The era of zero and negative interest rates is coming to an end: As the European Central Bank (ECB) confirmed yesterday, the central bank’s purchases of billions of bonds will end at the beginning of next month. The key interest rate was also confirmed at zero percent, but this is unlikely to remain the case for much longer. According to Handelsblatt, the end of bond purchases is a prerequisite for an initial interest rate hike. The monetary authorities want to raise the deposit interest rate, which is decisive for monetary policy, by 0.25 percentage points in July. For September, they hold out the prospect of an even larger rate hike.
Inflation in Europe well above ECB target
The ECB’s declared inflation target is 2%, currently, the eurozone is at 8.1% (and in some cases well above). At least for today – and probably the month of June – the previous interest rates were confirmed. Means: everything stays the same, the key interest rate at zero percent, penalty interest for bank deposits at -0.5 percent. However, it is quite possible that the penalty interest on bank deposits will soon be history, at least that is what Christine Lagarde, head of the central bank, indicated. According to this, the negative interest rates could be increased in two steps by 0.25 percent each. The reported start for this would be the end of July.
“High inflation is a major challenge for all of us. Russia’s unjustified aggression toward Ukraine continues to weigh on the economy in Europe and beyond. It is disrupting trade, is leading to shortages of materials, and is contributing to high energy and commodity prices. These factors will continue to weigh on confidence and dampen growth, especially in the near term. However, the conditions are in place for the economy to continue to grow on account of the ongoing reopening of the economy, a strong labor market, fiscal support, and savings built up during the pandemic,” ECB President Lagarde said at the announcement.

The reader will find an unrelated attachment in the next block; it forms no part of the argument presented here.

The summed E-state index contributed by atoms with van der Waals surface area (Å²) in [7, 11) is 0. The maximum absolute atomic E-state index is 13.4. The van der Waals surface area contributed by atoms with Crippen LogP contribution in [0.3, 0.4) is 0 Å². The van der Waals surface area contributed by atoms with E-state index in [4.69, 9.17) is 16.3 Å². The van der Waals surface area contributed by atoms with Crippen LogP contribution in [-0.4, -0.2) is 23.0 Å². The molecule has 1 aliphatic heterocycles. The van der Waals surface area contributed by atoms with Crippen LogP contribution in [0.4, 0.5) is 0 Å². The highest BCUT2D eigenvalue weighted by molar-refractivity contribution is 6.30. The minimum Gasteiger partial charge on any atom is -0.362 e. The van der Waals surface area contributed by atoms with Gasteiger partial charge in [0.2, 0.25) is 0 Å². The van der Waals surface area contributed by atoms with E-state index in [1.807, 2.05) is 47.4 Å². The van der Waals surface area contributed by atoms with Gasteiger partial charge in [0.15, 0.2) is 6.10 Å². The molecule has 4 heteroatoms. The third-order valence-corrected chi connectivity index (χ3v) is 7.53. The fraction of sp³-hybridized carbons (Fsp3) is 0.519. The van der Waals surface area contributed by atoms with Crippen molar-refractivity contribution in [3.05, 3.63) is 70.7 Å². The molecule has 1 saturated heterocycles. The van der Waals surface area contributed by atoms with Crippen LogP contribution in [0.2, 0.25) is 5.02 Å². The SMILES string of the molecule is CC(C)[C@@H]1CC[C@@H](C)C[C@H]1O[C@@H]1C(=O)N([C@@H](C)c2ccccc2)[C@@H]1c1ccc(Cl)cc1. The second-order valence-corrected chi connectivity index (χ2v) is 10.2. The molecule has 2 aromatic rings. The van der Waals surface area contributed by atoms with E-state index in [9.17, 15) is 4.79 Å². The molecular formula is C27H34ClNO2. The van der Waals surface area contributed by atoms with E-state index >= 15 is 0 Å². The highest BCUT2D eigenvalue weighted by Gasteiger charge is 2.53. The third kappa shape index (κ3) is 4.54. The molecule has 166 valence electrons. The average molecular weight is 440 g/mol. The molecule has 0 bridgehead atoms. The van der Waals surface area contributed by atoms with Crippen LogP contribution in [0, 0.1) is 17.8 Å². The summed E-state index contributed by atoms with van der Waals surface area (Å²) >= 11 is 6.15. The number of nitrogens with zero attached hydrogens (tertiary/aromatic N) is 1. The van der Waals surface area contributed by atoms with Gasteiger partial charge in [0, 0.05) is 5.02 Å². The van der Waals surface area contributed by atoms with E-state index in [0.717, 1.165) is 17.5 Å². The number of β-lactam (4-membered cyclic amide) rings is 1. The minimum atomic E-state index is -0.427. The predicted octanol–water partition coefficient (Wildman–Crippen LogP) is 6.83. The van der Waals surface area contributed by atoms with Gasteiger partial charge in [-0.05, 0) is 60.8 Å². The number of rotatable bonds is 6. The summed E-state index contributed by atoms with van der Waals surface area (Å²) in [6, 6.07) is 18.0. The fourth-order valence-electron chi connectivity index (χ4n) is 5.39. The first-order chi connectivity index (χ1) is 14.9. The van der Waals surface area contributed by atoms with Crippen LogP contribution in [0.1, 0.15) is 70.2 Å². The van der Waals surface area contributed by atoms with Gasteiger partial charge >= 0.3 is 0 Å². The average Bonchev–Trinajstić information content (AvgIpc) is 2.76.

European Central Bank could make an even stronger rate hike
In addition to its further monetary policy course, the ECB has published its inflation forecasts. It is now assumed that inflation will be higher this year and in the coming years than it was last March. The annual inflation rate is expected to be 6.8 percent in 2022, before falling to 3.5 percent and 2.1 percent in 2023 and 2024, respectively. The ECB, therefore, expects inflation rates above its target value of two percent over the entire horizon. If nothing changes in the forecasts in September, it will decide to take a stronger interest rate hike.
According to the FAZ, this is the first interest rate hike in the euro area in eleven years. As early as September, the negative interest rates introduced by former ECB President Mario Draghi in 2014 could be history. The ECB had resisted this step for a long time. The US central bank, the Fed, had already initiated the turnaround in interest rates in March, while the ECB had explicitly decided against it in February.